Brechner Center Issues “Best Practices” Guide for Police to Inform Journalists and the Community of Officer-Involved Shootings
Responding to high-profile cases in which law enforcement agencies’ failure to timely inform the public about police shootings and aggravated public distrust, the Brechner Center for Freedom of Information is issuing guidelines for agencies to consider in informing the public when officers use force.
The report, “Transparency and Media Relations in High-Profile Police Cases,” was prepared at the request of the King County, Wash., Office of Law Enforcement Oversight (“OLEO”), an independent oversight entity serving the county, which encompasses the Seattle area.
“We’re excited to have the opportunity to work cooperatively with a forward-thinking law enforcement agency on formulating a set of best practices that will minimize friction in interactions with journalists in high-pressure situations,” said Frank D. LoMonte, UF media-law professor and director of the Brechner Center. “When a newsworthy event occurs, people are bombarded with rumor and speculation on social media. Pushing out reliable information promptly, and keeping that information regularly updated, is the best antidote.”
The report recommends proactive accountability measures for when the Sheriff’s Office communicates with the press and the public following police shootings and other critical incidents.
Key recommendations include:
- Rapidly acknowledging and correcting inaccurate or misleading information, and transparently explaining how the misinformation occurred.
- Making special efforts to convey information to ethnic media serving non-English-speaking populations and other nontraditional community media.
- Assuring that at least one officer who can brief the media is immediately reachable at all times to avoid breakdowns when a designated Public Information Officer is away.
- Using social media and “open data” portals to affirmatively push out information to the public, instead of waiting for a journalist to file a request for records.
The report also calls for reminding officers that journalists have a clearly established constitutional right to record images and audio of police doing their jobs in publicly viewable spaces, and that federal law forbids seizing or searching journalists’ recorders, cameras or other unpublished work materials.
“What appears in the press about an incident has a profound impact on the public’s perception of an incident, as well as on the loved ones of anyone harmed during an interaction with police,” said Deborah Jacobs, OLEO Director. “We want the Sheriff’s Office to have policies that build trust and legitimacy with communities by ensuring communications originating from their office are accurate, timely, and respectful.”
The report draws from best practices distilled by Brechner Center researchers from major metropolitan police agencies across the country.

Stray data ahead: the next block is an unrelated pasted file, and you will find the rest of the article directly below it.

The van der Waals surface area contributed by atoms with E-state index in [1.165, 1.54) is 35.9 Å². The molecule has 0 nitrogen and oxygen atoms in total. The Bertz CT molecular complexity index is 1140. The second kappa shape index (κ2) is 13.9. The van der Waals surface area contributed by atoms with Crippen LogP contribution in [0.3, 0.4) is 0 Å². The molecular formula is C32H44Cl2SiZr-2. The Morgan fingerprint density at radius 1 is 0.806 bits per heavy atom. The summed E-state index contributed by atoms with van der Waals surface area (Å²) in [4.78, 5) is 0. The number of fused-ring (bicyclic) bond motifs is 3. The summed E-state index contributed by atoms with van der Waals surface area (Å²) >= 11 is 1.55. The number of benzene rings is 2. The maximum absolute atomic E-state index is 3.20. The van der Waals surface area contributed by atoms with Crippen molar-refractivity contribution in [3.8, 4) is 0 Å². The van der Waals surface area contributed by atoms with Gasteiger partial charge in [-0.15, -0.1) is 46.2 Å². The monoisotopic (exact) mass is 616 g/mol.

Authored primarily by Brechner Center researcher Linda Riedemann Norbut, the report advises that King County and all law-enforcement agencies adopt a “push, not pull” attitude toward releasing information:
“[W]here the legal entitlement to information is clear and where disclosure (either directly or through eyewitness accounts) is inevitable, the better practice is to affirmatively and proactively ‘push’ information to the public rather than to wait until the information is ‘pulled’ by way of media request. This may preempt public outcry for more facts and decrease the public’s impulse to fill in the gaps with speculation and rumor.”
OLEO presented the recommendations to a King County Commission committee on June 12, and will work with the King County Sheriff’s Office to advance the recommendations into policy and practice.
OLEO is an independent office established by the County Council that represents the interests of the public in its efforts to hold the Sheriff’s Office accountable for providing fair and just police services. It conducts systemic reviews of the Sheriff’s Office’s policies, practices and trainings, and makes policy recommendations to the Sheriff’s Office and the County Council for meaningful improvements.
Because it is tailored to be compliant with Washington freedom-of-information law, the guide is intended as a starting point for discussion in other states. LoMonte said the Brechner Center, which is housed at UF’s College of Journalism and Communications, is actively seeking partnerships with agencies elsewhere to develop comparable “best practice” standards to minimize the need for conflict and litigation.
A PDF of the issue paper is available for download at https://bit.ly/2JyAJsm. The Brechner Center’s legal staff can be reached for consultation with government agencies, nonprofit advocates and journalists at firstname.lastname@example.org or (352) 392-2273.